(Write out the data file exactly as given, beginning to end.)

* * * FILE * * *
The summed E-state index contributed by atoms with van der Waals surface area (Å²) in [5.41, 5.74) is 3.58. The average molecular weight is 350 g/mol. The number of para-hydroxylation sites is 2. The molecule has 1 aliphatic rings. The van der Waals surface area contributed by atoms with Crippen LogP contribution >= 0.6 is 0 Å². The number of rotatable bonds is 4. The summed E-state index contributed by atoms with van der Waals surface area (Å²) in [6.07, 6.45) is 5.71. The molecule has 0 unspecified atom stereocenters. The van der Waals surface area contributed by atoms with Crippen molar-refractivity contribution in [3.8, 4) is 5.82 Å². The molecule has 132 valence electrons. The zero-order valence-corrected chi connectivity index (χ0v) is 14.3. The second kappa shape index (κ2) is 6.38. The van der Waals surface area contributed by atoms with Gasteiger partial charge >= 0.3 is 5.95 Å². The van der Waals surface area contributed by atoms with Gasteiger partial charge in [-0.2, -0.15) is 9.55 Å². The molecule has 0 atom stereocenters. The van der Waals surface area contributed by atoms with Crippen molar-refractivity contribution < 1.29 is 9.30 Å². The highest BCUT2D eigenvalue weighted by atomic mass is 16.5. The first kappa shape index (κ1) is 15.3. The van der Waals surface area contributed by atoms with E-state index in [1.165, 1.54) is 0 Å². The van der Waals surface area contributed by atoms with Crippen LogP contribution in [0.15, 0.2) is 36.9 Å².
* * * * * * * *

The summed E-state index contributed by atoms with van der Waals surface area (Å²) in [5.41, 5.74) is 3.58. The average molecular weight is 350 g/mol. The number of para-hydroxylation sites is 2. The molecule has 1 aliphatic rings. The van der Waals surface area contributed by atoms with Crippen LogP contribution >= 0.6 is 0 Å². The number of rotatable bonds is 4. The summed E-state index contributed by atoms with van der Waals surface area (Å²) in [6.07, 6.45) is 5.71. The molecule has 0 unspecified atom stereocenters. The van der Waals surface area contributed by atoms with Crippen molar-refractivity contribution in [3.8, 4) is 5.82 Å². The molecule has 132 valence electrons. The zero-order valence-corrected chi connectivity index (χ0v) is 14.3. The second kappa shape index (κ2) is 6.38. The van der Waals surface area contributed by atoms with Gasteiger partial charge >= 0.3 is 5.95 Å². The van der Waals surface area contributed by atoms with Gasteiger partial charge in [-0.2, -0.15) is 9.55 Å². The molecule has 0 atom stereocenters. The van der Waals surface area contributed by atoms with Crippen molar-refractivity contribution < 1.29 is 9.30 Å². The highest BCUT2D eigenvalue weighted by atomic mass is 16.5. The first kappa shape index (κ1) is 15.3. The van der Waals surface area contributed by atoms with E-state index in [1.165, 1.54) is 0 Å². The van der Waals surface area contributed by atoms with Crippen LogP contribution in [0.15, 0.2) is 36.9 Å².